The British Library currently have an exhibition of Alice in Wonderland showing the re-appropriation and adaptations of the story from when it was first released, to the present day, and also a pop up shop.

I thought that it would be nice to go and see this exhibition, as it links in very well with my essay, as a big part of it is about appropriation. I found myself disappointed with it as there wasn’t much to it, I thought that the curation wasn’t very interesting, as with a narrative like this, there are so many different ways that you could display the works. Unfortunately I was not able to take photographs of the whole exhibition, as it was prohibited, but these are taken from the beginning of the exhibition, and show a quick summary of the story. I thought that the wooden frames made it look a little “last minute put together” although I did like the mirrored ideas which is clearly related to Alice’s Adventures Through the Looking Glass.

The most interesting part of the exhibition was the first editions of the storybook, the diary of Lewis Carroll where he wrote the story, the woodcuts of John Tenniel’s illustrations, and the remakes of illustrations and representations of the book from all over the world. Throughout the beginning of the exhibition, I did really like how they had used illustrations of different points on the story by different illustrators, to show how differently it can all be personally interpreted.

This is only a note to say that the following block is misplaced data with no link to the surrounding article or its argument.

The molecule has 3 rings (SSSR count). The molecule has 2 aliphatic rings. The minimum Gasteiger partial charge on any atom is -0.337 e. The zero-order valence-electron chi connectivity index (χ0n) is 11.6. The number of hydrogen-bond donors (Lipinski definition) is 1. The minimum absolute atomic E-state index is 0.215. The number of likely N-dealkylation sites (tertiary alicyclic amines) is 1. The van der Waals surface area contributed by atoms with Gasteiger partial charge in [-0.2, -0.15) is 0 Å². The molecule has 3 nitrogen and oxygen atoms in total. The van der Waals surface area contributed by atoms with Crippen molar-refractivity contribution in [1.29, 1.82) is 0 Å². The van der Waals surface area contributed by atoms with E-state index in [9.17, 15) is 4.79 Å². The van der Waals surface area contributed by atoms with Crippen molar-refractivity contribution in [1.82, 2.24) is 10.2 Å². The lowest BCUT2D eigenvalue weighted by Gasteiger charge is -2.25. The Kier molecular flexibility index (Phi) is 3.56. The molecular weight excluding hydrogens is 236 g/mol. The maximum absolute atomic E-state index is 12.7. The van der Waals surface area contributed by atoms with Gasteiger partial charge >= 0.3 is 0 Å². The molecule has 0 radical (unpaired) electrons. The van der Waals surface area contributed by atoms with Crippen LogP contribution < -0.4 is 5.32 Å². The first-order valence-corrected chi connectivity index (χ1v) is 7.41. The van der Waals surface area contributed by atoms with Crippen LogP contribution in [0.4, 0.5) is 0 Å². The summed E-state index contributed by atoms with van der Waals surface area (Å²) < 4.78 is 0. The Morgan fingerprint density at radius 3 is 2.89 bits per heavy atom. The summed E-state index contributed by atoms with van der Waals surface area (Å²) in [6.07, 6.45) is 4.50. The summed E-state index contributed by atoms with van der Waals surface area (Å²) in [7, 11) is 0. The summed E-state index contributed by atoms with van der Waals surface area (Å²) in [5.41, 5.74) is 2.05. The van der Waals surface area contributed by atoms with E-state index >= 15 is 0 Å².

I did’t find this much of a help for my research, but I did enjoy seeing the woodcuts and the initial illustrations by Lewis Carroll, which I had never seen before.

I then went to the pop up shop, and thought that this was really well put together, I especially liked the wardrobe with the Cheshire Cat on top to house the merchandise t-shirts.


Overall, I think that they had a lot of room to experiment with the curation of this exhibition and kept it very simple. I found that when I was walking around it was very small, and you had to wait to see the next book or ornamental piece, this let down the exhibition as it was hard to see everything as there was a fair few people in a small space. It did help me to visually understand the appropriation of the narrative and also see how it has adapted to people of different views, such as children to people who have grown up with so many different variations of the story.


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